The Sudbury Neutrino Observatory (SNO) is a second generation dedicated solar neutrino experiment which has extended the results of our work with the Kamiokande II detector by measuring three reactions of solar neutrinos rather than the single reaction measured by the Kamiokande and SuperKamiokande experiments. The collaborative project includes physicists from Canada, the United Kingdom, and the United States.

The Solar Neutrino Problem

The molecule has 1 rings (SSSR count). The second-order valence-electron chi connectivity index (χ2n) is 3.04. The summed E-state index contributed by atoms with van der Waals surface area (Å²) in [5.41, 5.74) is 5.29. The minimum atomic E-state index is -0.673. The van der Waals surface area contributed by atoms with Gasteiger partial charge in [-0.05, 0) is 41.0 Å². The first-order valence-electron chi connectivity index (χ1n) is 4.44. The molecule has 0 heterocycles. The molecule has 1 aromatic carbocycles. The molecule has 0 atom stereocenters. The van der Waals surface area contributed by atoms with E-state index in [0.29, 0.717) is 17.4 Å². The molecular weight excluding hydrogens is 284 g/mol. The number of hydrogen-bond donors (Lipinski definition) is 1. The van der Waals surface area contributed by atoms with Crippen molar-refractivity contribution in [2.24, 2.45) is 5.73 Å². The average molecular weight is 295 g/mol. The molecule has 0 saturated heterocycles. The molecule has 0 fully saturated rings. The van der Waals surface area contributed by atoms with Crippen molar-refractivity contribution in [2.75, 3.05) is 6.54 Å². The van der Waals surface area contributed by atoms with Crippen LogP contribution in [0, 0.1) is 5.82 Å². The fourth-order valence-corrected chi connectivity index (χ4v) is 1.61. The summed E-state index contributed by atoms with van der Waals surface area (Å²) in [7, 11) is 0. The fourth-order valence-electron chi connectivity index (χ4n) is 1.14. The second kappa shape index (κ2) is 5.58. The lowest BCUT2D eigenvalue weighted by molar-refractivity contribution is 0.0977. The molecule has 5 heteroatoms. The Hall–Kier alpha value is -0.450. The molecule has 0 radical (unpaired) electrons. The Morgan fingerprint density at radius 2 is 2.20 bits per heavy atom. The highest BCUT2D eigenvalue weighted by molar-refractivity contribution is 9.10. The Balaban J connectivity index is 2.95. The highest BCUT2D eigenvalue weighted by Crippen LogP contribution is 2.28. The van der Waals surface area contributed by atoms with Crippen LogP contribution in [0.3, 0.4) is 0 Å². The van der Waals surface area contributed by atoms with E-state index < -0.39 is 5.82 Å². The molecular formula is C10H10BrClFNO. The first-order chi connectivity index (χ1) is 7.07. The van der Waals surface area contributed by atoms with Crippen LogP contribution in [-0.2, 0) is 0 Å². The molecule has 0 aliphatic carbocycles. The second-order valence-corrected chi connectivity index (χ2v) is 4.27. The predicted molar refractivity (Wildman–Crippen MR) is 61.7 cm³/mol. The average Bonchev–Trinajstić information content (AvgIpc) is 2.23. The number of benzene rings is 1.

It is possible that the first astrophysics problem ever considered was the question of how the Sun burns, and yet it was only very recently that we have demonstrated that we know the answer. Even as late as the nineteenth century, the belief that gravity was the source of the Sun's power was used as evidence that Darwin could not be right---the contraction that was required could not have lasted the billions of years necessary for the observed diversity of species to have arisen. Sir Arthur Eddington was the first to suggest that it was the energy stored in atomic nuclei which provided the Sun's power, pointing out in 1920 that this source was `well-nigh inexhaustible' and ` maintain [an] output of heat for 15 billion years'. Proving that the Sun is tapping the nucleus for energy is not easy, however---it requires the detection of some specific signature other than the light and heat that we see and feel (most of which is coming directly from the surface of the Sun, not its center). Fortunately, there is a common by-product of nuclear reactions---neutrinos---which can travel through the Sun more easily than sunlight does through glass. Observing solar neutrinos can therefore tell us directly about the processes occuring in the solar core.